Fluvanna residents help at Uganda medical clinic

Fluvanna residents help at Uganda medical clinic

Contributed by Robert Maher

Africa – no other continent invokes the imagination, mystery and fascination than Africa. Five of us from all walks of life departed Palmyra in the depths of winter’s bleakness and arrived in Uganda, a country dubbed by Winston Churchill as the Pearl of Africa, during the peak of its summer.

Our arrival at Ugandan’s Entebbe International Airport was as shocking to us as it would be for an African villager arriving for the first time in New York City. The hustle and bustle of people and traffic overwhelms the senses, especially after disembarking the confines of the shining plane that carried us on our twenty-hour, 7,300 mile journey.

We landed at midnight and were greeted by Father Gerald Musuubire the pastor of both Saints Peter and Paul Catholic Church, Palmyra and St Joseph Catholic Church in neighboring Columbia. Father Gerald, a Ugandan native, his brother and a few friends, transferred our bags that tested the airlines weight limits from the luggage carts to the awaiting vans. Our gear was laden with 350 lbs. of medical supplies and equipment destined for a clinic in the remote village of Kitakyusa, a hamlet that can only be pinpointed on Google Maps using coordinates.

In 2012 these two local parishes lead by the Knights of Columbus Council 11475 began a fund-raising campaign and by January 2013 they broke ground on the St Francis of Assisi Medical Clinic, the only facility within two day’s walk from the village.

Since the door opened in 2014, the four-person staff has treated nearly 4,000 patients each year in the sparsely equipped facility. Last year the most treated ailments were dysentery, malaria and pneumonia. Daily services rendered include prenatal and postnatal care as well as immunizations for children when the injections were available. Limited by fifty pounds per bag the supplies we carried only filled the shelves about half way, enough to serve patients for about six months. While the shelves were being stocked Father Gerald and Bob Maher, the liaison between the Africa mission and its Virginia supporters, received updates on the clinic’s progress, a report on general patient statistics and discussed plans for the next phase of the project including electric and water.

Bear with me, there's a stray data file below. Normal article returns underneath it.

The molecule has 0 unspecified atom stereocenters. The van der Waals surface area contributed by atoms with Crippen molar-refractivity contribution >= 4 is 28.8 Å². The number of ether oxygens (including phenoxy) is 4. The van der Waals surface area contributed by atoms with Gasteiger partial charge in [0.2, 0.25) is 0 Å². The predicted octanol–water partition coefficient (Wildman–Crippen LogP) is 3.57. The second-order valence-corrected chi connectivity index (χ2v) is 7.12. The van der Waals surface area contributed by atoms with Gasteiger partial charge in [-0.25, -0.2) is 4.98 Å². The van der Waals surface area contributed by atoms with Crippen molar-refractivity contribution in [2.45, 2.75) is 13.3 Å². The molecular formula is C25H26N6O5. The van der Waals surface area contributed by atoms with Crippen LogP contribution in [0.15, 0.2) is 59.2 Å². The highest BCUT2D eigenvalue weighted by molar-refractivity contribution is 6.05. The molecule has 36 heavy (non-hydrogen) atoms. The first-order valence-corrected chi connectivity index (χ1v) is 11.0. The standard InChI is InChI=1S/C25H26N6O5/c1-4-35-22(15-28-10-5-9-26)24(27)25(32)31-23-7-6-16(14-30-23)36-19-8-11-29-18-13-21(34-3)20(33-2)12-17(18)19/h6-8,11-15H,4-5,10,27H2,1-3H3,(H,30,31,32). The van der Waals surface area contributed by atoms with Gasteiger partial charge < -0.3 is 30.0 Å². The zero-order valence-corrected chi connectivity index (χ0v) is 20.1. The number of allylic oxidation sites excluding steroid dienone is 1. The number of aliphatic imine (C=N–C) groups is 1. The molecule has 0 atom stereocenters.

The clinic operates without commercial electricity or potable water.

Today’s power source consists of a battery charger sitting in the corner, two motorcycle batteries and a roof mounted solar panel. The batteries power single 20-watt ceiling lights in each of the seven rooms until about midnight. After the batteries discharge the nurse carries solar charged flashlights to check on their patients. In our upcoming phase we hope to provide a generator for lighting and to power a 300-foot-deep bored clean water well, that will provide the village with clean water.

Today rainwater is harvested during the two rainy seasons as it runs off the roof and piped to the 2,500 gallon outdoor holding tank. That’s enough water to last the average U.S. household eight days; at the clinic it has to last six months. This water then must be boiled before consumption. The nearest clean water well is nearly four miles away and that’s a full day’s haul for a child to fetch six, five-gallon water cans lashed to their bicycle if they have one. Our goal is to fund a 300-foot bored well at the cost of more than $20,000 providing clean water for more than 4,200 local families.

Our serious mission also had an adventurous side. We traveled to the equator where we observed a simple grade school science experiment. On both sides of the equator line, merely six feet apart, were small pans filled with water as a delicate flower rested on the surface. When the water drained in the northern hemisphere the flower spun in a clockwise motion; however on the southern side it twirled the opposite direction! Intriguing? During our journey to game parks, we also encountered lions, crocodiles, giraffes, elephants, hippos and ten near-extinct black rhinos – simply amazing sights.
In northwest Uganda we traversed Murchison National Park where we climbed several hundred feet to the top of Murchison Falls to watch as the clear waters of the Victoria Nile river plunge through the mist 140 feet as it crashed into to the river below. Later we traveled by boat up the same river to the base of the falls where the water churned and bubbled as the fast-moving current flowed to the west. Film fact: Murchison is depicted in the 1951 movie The African Queen starring Humphrey Bogart and Katharine Hepburn.

Our most cherished memories from Uganda are the friendships, hospitality and spirit of the people. In spite of their daily hardships their lifestyle reminded us of what is most important in life – faith, family and friends. We look forward to our return in 2019. For more information or to make a donation please stop by or call the Saints Peter and Paul Parish office located at 4309 Thomas Jefferson Parkway, Palmyra VA 22963 at call 434-589-5201.

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